Peter Green (born Peter Allen Greenbaum, October 29, 1946 – July 25, 2020) was an English blues rock singer-songwriter and guitarist. As the founder of Fleetwood Mac, he was inducted into the Rock and Roll Hall of Fame in 1998. Green’s songs, such as “Albatross”, “Black Magic Woman”, “Oh Well”, “The Green Manalishi (With the Two Prong Crown)” and “Man of the World”, appeared on singles charts, and several have been adapted by a variety of musicians.
Green was a major figure in the “second great epoch” of the British blues movement. B.B. King commented, “He has the sweetest tone I ever heard; he was the only one who gave me the cold sweats.” Eric Clapton praised his guitar playing; he was interested in expressing emotion in his songs, rather than showing off how fast he could play and used string bending, vibrato, and economy of style.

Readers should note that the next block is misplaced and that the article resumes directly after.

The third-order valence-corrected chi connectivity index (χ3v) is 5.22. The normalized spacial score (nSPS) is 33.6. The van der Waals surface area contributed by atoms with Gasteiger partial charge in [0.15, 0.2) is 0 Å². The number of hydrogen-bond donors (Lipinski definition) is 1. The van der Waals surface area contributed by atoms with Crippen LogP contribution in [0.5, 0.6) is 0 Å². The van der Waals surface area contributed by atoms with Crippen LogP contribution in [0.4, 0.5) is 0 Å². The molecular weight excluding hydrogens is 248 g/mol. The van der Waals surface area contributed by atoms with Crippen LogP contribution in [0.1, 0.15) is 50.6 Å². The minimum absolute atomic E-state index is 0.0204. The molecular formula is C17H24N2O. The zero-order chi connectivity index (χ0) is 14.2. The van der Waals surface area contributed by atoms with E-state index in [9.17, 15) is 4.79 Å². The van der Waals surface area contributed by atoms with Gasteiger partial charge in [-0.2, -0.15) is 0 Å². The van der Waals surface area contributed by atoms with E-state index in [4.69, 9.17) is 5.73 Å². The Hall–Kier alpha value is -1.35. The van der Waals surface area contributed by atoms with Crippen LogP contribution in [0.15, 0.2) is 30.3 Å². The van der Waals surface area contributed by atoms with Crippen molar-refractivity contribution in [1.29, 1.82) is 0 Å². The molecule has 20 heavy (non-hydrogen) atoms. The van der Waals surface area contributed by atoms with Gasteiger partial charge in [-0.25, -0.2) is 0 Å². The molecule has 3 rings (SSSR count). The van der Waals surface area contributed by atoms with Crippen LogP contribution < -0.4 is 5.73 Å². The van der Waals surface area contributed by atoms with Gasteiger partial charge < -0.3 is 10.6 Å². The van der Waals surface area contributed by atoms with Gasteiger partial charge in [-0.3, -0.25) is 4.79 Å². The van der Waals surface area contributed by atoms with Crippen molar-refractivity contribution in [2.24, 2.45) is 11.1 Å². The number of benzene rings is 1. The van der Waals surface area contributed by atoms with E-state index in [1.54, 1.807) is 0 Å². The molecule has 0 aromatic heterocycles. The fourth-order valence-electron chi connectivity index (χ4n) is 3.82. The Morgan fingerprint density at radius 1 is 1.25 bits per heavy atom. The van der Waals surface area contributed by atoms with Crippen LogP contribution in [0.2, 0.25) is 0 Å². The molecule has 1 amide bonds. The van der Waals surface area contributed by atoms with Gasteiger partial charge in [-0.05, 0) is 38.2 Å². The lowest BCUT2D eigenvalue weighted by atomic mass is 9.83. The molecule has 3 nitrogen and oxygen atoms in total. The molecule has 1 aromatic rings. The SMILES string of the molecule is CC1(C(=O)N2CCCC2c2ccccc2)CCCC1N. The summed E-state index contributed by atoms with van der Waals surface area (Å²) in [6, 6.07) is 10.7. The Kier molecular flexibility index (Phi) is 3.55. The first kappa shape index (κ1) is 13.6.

Rolling Stone ranked Green at number 58 in its list of the “100 Greatest Guitarists of All Time”. His tone on the instrumental “The Super-Natural” was rated as one of the 50 greatest of all time by Guitar Player. In June 1996, Green was voted the third-best guitarist of all time in Mojo magazine.
Enduring periods of mental illness and destitution throughout the 1970s and 1980s, Green moved in with his older brother Len and Len’s wife Gloria, and his mother in their house in Great Yarmouth, where a process of recovery began.
Green married Jane Samuels in January 1978; the couple divorced in 1979. They had a daughter, Rosebud (born 1978).
Green lived on Canvey Island in Essex after leaving Fleetwood Mac.
On July 25, 2020, it was announced by the family solicitors that Green had died peacefully in his sleep at the age of 73.